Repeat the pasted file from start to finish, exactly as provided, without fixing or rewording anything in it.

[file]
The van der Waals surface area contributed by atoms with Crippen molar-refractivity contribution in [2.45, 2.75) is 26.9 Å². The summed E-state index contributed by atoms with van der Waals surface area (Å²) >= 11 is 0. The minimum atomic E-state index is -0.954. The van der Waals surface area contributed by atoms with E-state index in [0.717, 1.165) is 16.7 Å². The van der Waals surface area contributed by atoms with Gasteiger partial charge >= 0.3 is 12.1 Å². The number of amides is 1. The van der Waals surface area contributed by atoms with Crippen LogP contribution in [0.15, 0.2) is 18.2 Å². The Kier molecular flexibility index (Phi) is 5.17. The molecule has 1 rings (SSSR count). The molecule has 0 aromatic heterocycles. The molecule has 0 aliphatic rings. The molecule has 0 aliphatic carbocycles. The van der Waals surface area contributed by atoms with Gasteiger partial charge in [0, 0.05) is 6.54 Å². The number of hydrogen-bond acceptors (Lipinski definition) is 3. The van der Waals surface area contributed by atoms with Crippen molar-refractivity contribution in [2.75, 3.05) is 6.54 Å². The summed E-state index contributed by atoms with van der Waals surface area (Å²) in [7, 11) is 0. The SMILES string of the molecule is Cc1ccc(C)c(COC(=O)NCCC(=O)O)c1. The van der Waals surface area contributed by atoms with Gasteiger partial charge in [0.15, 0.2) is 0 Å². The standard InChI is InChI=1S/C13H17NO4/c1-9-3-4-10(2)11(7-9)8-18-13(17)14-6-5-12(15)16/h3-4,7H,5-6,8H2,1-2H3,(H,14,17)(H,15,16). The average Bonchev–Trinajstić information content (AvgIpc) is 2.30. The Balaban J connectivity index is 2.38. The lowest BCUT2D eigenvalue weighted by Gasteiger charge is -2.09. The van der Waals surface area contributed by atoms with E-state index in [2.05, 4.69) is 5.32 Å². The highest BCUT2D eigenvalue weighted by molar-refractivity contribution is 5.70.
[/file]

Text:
The van der Waals surface area contributed by atoms with Crippen molar-refractivity contribution in [2.45, 2.75) is 26.9 Å². The summed E-state index contributed by atoms with van der Waals surface area (Å²) >= 11 is 0. The minimum atomic E-state index is -0.954. The van der Waals surface area contributed by atoms with E-state index in [0.717, 1.165) is 16.7 Å². The van der Waals surface area contributed by atoms with Gasteiger partial charge >= 0.3 is 12.1 Å². The number of amides is 1. The van der Waals surface area contributed by atoms with Crippen LogP contribution in [0.15, 0.2) is 18.2 Å². The Kier molecular flexibility index (Phi) is 5.17. The molecule has 1 rings (SSSR count). The molecule has 0 aromatic heterocycles. The molecule has 0 aliphatic rings. The molecule has 0 aliphatic carbocycles. The van der Waals surface area contributed by atoms with Gasteiger partial charge in [0, 0.05) is 6.54 Å². The number of hydrogen-bond acceptors (Lipinski definition) is 3. The van der Waals surface area contributed by atoms with Crippen molar-refractivity contribution in [2.75, 3.05) is 6.54 Å². The summed E-state index contributed by atoms with van der Waals surface area (Å²) in [7, 11) is 0. The SMILES string of the molecule is Cc1ccc(C)c(COC(=O)NCCC(=O)O)c1. The van der Waals surface area contributed by atoms with Gasteiger partial charge in [0.15, 0.2) is 0 Å². The standard InChI is InChI=1S/C13H17NO4/c1-9-3-4-10(2)11(7-9)8-18-13(17)14-6-5-12(15)16/h3-4,7H,5-6,8H2,1-2H3,(H,14,17)(H,15,16). The average Bonchev–Trinajstić information content (AvgIpc) is 2.30. The Balaban J connectivity index is 2.38. The lowest BCUT2D eigenvalue weighted by Gasteiger charge is -2.09. The van der Waals surface area contributed by atoms with E-state index in [2.05, 4.69) is 5.32 Å². The highest BCUT2D eigenvalue weighted by molar-refractivity contribution is 5.70.